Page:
Monday, May 23, 2011

MPs must stop war on Libya!

By New Worker correspondent

As Parliament debated the Libya conflict anti-war protesters chanted 'Stop Bombing Libya', 'David Cameron hear us say, intervention no way', 'One, two, three four -we don't want another war', “Hands off Libyan oil'.

The demonstration, which was organised by Stop the War Coalition, was addressed by Lindsey German, the coalition's convenor while protesters hoisted green banners with white lettering : "Hands off Libya".

“We are here today because they are debating the fate of Libya in parliament”, German said. “They got a UN resolution two months ago which allowed them to bomb and to impose a no fly zone to protect civilians. What have we seen since then? We have seen innocent people bombed, we have seen members of Gaddafi's family killed, and there is no end to this war in sight. Now in Parliament they are saying we want to extend this war, we want more bombing, we want more killing. We are not content with what we are doing and we want to do more – and we want regime change.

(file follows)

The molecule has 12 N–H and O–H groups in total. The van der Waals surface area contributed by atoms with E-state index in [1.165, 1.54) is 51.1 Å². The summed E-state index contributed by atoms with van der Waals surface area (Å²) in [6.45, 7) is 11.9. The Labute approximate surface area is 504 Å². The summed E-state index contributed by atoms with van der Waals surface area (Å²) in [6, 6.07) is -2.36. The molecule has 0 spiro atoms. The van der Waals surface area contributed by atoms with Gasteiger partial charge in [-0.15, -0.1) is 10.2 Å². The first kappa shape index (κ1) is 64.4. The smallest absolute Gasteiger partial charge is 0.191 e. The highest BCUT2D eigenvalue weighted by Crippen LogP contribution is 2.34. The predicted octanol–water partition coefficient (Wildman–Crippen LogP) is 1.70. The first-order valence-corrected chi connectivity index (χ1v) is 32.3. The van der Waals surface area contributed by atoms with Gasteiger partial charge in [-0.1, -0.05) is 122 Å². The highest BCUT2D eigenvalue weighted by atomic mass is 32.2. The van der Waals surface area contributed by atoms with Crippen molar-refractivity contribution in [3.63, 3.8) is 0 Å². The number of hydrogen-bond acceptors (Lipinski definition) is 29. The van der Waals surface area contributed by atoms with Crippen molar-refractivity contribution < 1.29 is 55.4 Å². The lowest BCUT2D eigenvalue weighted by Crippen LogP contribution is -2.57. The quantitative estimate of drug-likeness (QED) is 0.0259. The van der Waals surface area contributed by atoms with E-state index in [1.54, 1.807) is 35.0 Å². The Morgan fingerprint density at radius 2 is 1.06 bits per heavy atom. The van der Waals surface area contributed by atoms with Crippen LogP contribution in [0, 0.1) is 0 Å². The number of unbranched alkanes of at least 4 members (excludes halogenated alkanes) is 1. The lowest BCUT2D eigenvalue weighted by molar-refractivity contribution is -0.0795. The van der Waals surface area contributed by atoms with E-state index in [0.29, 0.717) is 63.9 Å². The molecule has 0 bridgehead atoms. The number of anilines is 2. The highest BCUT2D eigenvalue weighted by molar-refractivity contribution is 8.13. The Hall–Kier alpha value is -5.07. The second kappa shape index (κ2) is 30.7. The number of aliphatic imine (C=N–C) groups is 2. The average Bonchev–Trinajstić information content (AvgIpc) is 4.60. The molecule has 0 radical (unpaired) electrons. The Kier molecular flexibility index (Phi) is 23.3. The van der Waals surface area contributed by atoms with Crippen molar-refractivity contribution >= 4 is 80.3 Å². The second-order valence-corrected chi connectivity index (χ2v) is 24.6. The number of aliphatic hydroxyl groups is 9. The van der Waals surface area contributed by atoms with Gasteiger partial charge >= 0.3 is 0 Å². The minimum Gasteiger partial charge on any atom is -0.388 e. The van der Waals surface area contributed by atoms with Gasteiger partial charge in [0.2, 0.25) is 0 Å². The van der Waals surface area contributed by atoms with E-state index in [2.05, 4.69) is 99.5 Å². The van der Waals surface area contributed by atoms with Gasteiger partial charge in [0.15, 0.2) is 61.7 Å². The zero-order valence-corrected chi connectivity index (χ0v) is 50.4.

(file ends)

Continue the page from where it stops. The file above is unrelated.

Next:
“I am against regime change. Regime change by the West is not acceptable. It is what they told us they would do in Afghanistan, that is what they said they would do in Iraq and now that is what they are trying to do in Libya. It is not up to the Americans or the British or the French to decide who runs anybody's country. It is up to the people of that country themselves.

“We know that people in Libya are divided on this question and that is a terrible tragedy. But they have to sort their problems out themselves. The people there [the anti-Gaddafi demonstrators] who believe that Nato bombs are going to help them are wrong. They will find they are wrong. They have already been told they have to support the war on terror, they have already been told they have to apologise for Lockerbie. We say this is not acceptable.